‘Messy’ U.S. climate policy is kinda working
A national climate change plan is nowhere in sight from Congress, and last week the Obama administration pushed back a deadline to crack down on power plant emissions. But despite those — and many other — familiar setbacks, a new report has found that the U.S. is nonetheless inching ahead on climate action.
Yesterday the Climate Policy Initiative released a sweeping overview [PDF] of climate change policies across the globe. It paints a picture of the U.S. that climate hawks might find distressingly, if familiarly, chaotic: A tangle of federal subsidies, differing state-level clean energy mandates, and a host of natural resources, from wind to coal to natural gas, scrambling for political favor.
“What makes the U.S. unique is that we have no overall climate strategy where all these policies fit,” said David Nelson, a CPI researcher and lead author of the report, which describes the thicket of state and federal climate policies as “messy but useful,” in that it lacks clarity and direction but can, with luck, produce results.
The surprising thing, Nelson said, is that while the U.S.’s approach to dealing with climate change lacks the focus of, say, the E.U.’s carbon trading market, it must be doing something right: Carbon dioxide emissions have fallen 13 percent in the last seven years, and yesterday the EPA announced that greenhouse gas emissions fell 1.6 percent from 2010 to 2011.
New data released yesterday by the federal Energy Information Administration indicates that CO2 emissions could soon start climbing. But they are projected to rise much more slowly than in recent decades — and to stay below their 2007 peak — because of new policies that encourage increased vehicle efficiency, promote renewable energy, and clear the way for the extraction of more low-emissions natural gas through fracking:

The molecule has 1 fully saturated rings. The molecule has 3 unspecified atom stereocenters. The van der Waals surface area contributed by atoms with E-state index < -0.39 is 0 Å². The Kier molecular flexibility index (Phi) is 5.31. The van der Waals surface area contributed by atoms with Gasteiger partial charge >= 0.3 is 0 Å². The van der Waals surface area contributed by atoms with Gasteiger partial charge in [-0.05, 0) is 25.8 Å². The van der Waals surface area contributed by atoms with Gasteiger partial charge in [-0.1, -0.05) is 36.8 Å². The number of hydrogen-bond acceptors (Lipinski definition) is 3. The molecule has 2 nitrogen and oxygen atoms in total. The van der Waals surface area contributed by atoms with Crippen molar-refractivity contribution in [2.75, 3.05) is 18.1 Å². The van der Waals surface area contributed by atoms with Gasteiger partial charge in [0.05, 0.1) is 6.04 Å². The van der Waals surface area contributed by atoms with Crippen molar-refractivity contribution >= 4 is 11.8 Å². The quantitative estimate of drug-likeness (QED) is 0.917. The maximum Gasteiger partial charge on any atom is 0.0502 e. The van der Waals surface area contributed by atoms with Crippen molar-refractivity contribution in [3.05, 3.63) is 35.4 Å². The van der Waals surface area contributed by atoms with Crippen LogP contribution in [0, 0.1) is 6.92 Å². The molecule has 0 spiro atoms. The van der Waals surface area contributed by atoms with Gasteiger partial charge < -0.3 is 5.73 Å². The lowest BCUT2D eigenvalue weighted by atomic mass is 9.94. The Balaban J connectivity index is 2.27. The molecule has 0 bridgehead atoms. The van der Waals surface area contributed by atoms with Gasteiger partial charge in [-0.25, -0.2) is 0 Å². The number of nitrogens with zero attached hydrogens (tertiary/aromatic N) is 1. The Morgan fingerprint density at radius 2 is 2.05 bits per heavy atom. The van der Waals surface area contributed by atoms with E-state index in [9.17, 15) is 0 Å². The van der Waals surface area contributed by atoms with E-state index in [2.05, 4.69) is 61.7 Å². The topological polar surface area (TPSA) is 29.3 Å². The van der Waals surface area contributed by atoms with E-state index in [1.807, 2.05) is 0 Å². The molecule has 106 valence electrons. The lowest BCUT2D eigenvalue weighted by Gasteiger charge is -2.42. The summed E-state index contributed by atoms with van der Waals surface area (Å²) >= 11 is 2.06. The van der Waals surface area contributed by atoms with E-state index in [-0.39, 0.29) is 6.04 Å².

At the same time, state and federal policies boosting energy efficiency will continue to lower energy use, according to the EIA. Energy use is expected to fall off both per capita and, more impressively, per dollar of GDP. That’s a sign that energy efficiency won’t choke economic growth:
Still, Nelson said, the U.S. could see greater improvements if it adopted a national carbon pricing scheme like the ones recently proposed in Congress, and streamlined coordination between state and federal governments. By way of example, he pointed to a deforestation policy in Brazil (where protecting rainforests is a critical area of climate change mitigation) that stalled because local officials weren’t equipped to enforce it, then sprung into action once the federal government provided adequate resources.
The problem for the U.S., Nelson said, is that without an overarching plan, the best that can be hoped for is that the country’s swirl of climate policies happen to complement each other more than they create contradiction or confusion. For now, he’s said, these projections suggest Americans are lucking out: “All the forces are beginning to line up.”
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